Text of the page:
Liftoff is scheduled for 1:15 p.m. ET.
Rocket Lab will launch a satellite to orbit and try to catch a falling booster with a helicopter on Friday (Nov. 4), and you can watch the action live.
Rocket Lab plans to launch a mission called “Catch Me If You Can” on Friday from its New Zealand site, during a 75-minute window that opens at 1:15 p.m. EDT (1715 GMT; 6:15 a.m. on Nov. 4 local New Zealand time).
You can watch it live here at Space.com, courtesy of Rocket Lab, or directly via the company (opens in new tab). Coverage will begin 20 minutes before liftoff.
The main goal Friday is to loft a research satellite for the Swedish National Space Agency (SNSA) using an Electron rocket, but most viewers will probably be more interested in a secondary objective — the recovery of the Electron’s falling first stage.
Rocket Lab aims to snatch the booster out of the sky with a helicopter, a strategy designed to keep the vehicle from getting dunked in corrosive seawater and to help ease its delivery back to terra firma for analysis and eventual reuse.
The 59-foot-tall (18 meters) Electron, a small-satellite launcher with 31 missions under its belt to date, is currently a completely expendable vehicle. Recovery and reuse of the first stage would allow Rocket Lab to boost its flight rate and reduce costs, company representatives have said.
Electron is too small to perform powered vertical landings, as SpaceX’s Falcon 9 and Falcon Heavy boosters do; it doesn’t have enough fuel left over after launch for such maneuvers. So Rocket Lab decided to go with the helicopter, which grabs ahold of Electron’s parachute line with a hook as the booster descends.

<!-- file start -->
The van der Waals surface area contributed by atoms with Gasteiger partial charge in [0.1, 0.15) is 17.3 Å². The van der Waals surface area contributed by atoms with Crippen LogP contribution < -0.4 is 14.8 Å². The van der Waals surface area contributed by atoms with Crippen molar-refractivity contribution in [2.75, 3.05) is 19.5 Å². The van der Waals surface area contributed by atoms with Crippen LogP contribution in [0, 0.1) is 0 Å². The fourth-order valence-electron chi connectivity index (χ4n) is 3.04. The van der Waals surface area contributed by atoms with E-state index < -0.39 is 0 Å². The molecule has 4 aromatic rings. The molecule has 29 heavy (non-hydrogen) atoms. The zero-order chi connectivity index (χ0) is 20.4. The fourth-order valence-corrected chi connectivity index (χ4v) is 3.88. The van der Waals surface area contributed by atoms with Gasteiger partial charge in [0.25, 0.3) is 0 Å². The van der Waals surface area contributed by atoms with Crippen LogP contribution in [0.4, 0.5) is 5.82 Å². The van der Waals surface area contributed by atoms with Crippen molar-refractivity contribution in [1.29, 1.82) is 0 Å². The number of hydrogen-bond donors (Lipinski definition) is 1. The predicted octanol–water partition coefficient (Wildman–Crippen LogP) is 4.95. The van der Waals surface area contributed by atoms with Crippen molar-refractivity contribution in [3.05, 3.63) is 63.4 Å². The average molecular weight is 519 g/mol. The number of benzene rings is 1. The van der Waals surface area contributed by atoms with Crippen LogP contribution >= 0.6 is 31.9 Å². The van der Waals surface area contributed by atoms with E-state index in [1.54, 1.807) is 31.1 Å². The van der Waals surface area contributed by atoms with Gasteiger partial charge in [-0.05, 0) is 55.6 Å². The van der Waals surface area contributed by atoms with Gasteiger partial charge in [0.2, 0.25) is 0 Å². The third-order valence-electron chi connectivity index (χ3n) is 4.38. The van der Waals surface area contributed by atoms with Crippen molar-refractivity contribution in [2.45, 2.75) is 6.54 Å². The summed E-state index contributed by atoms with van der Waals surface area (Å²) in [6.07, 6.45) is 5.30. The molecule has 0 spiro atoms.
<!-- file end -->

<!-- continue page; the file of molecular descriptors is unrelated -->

Rocket Lab has made some progress toward its reusability goal. For example, it has already performed one helicopter recovery, on a mission in May of this year called “There And Back Again.” (Rocket Lab likes to give its flights playful names, as you may have noticed.)
During that May mission, the helicopter — a Sikorsky S-92 — successfully snagged the Electron’s but accidentally dropped it into the drink shortly thereafter.
Rocket Lab fished the rocket out of the sea and hauled it back to shore by boat. The company analyzed the flown booster, then refurbished and tested one of its nine Rutherford engines, with promising results.
“The refurbished engine passed all of the same rigorous acceptance tests we perform for every launch engine, including 200 seconds of engine fire and multiple restarts,” company representatives wrote in the press kit for “Catch Me If You Can,” which you can find here (opens in new tab). The tests showed that the engine produced full thrust and “performed to the same standard of a newly built Rutherford engine,” they added.
Still, Rocket Lab would prefer to keep its boosters out of the water. On “Catch Me If You Can,” the company aims to keep the captured booster secured beneath the chopper for the entire flight to its Auckland Production Complex.
The helicopter catch will occur a little less than 19 minutes after liftoff, if all goes according to plan on “Catch Me If You Can.” The satellite, called MATS (“Mesospheric Airglow/Aerosol Tomography and Spectroscopy”), will be deployed about 41 minutes later.
MATS “is the basis for the SNSA’s science mission to investigate atmospheric waves and better understand how the upper layer of Earth’s atmosphere interacts with wind and weather patterns closer to the ground,” Rocket Lab wrote in the mission press kit.
MATS was originally supposed to launch atop a Russian rocket, but the SNSA and its main contractor for the satellite, OHB Sweden AB, nixed that agreement (opens in new tab) after the Russian invasion of Ukraine and rebooked on an Electron.
Mike Wall is the author of “Out There (opens in new tab)” (Grand Central Publishing, 2018; illustrated by Karl Tate), a book about the search for alien life. Follow him on Twitter @michaeldwall (opens in new tab). Follow us on Twitter @Spacedotcom (opens in new tab) or on Facebook (opens in new tab).